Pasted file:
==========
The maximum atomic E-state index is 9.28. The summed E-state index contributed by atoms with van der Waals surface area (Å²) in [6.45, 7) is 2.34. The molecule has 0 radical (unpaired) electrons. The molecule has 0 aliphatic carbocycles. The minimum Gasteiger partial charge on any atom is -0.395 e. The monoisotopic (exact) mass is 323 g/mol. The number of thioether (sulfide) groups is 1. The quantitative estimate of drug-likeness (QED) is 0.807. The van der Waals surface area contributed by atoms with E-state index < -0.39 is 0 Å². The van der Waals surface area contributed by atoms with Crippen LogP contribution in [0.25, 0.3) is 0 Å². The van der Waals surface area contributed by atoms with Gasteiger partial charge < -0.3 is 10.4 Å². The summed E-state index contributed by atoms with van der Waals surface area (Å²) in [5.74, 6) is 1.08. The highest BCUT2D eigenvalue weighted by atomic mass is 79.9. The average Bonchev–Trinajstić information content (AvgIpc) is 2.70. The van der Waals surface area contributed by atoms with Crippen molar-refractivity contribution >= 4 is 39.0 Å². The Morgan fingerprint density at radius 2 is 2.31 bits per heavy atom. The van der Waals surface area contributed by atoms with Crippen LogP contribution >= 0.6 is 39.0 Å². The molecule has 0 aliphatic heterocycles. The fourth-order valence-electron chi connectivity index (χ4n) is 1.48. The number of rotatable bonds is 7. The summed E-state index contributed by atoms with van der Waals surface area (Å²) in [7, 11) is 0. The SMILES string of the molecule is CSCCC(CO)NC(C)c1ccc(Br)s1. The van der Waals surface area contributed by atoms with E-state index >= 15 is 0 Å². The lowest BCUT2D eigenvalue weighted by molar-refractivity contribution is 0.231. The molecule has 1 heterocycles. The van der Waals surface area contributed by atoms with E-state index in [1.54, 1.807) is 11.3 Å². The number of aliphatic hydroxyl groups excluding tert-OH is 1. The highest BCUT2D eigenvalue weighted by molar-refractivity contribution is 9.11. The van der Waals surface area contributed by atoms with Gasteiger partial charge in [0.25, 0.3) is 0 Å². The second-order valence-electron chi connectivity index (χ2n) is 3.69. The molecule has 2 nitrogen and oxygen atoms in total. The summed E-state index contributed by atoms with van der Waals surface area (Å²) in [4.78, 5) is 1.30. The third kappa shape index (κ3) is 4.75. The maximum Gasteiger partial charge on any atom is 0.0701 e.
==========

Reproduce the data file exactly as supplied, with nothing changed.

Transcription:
The maximum atomic E-state index is 9.28. The summed E-state index contributed by atoms with van der Waals surface area (Å²) in [6.45, 7) is 2.34. The molecule has 0 radical (unpaired) electrons. The molecule has 0 aliphatic carbocycles. The minimum Gasteiger partial charge on any atom is -0.395 e. The monoisotopic (exact) mass is 323 g/mol. The number of thioether (sulfide) groups is 1. The quantitative estimate of drug-likeness (QED) is 0.807. The van der Waals surface area contributed by atoms with E-state index < -0.39 is 0 Å². The van der Waals surface area contributed by atoms with Crippen LogP contribution in [0.25, 0.3) is 0 Å². The van der Waals surface area contributed by atoms with Gasteiger partial charge < -0.3 is 10.4 Å². The summed E-state index contributed by atoms with van der Waals surface area (Å²) in [5.74, 6) is 1.08. The highest BCUT2D eigenvalue weighted by atomic mass is 79.9. The average Bonchev–Trinajstić information content (AvgIpc) is 2.70. The van der Waals surface area contributed by atoms with Crippen molar-refractivity contribution >= 4 is 39.0 Å². The Morgan fingerprint density at radius 2 is 2.31 bits per heavy atom. The van der Waals surface area contributed by atoms with Crippen LogP contribution >= 0.6 is 39.0 Å². The molecule has 0 aliphatic heterocycles. The fourth-order valence-electron chi connectivity index (χ4n) is 1.48. The number of rotatable bonds is 7. The summed E-state index contributed by atoms with van der Waals surface area (Å²) in [7, 11) is 0. The SMILES string of the molecule is CSCCC(CO)NC(C)c1ccc(Br)s1. The van der Waals surface area contributed by atoms with E-state index >= 15 is 0 Å². The lowest BCUT2D eigenvalue weighted by molar-refractivity contribution is 0.231. The molecule has 1 heterocycles. The van der Waals surface area contributed by atoms with E-state index in [1.54, 1.807) is 11.3 Å². The number of aliphatic hydroxyl groups excluding tert-OH is 1. The highest BCUT2D eigenvalue weighted by molar-refractivity contribution is 9.11. The van der Waals surface area contributed by atoms with Gasteiger partial charge in [0.25, 0.3) is 0 Å². The second-order valence-electron chi connectivity index (χ2n) is 3.69. The molecule has 2 nitrogen and oxygen atoms in total. The summed E-state index contributed by atoms with van der Waals surface area (Å²) in [4.78, 5) is 1.30. The third kappa shape index (κ3) is 4.75. The maximum Gasteiger partial charge on any atom is 0.0701 e.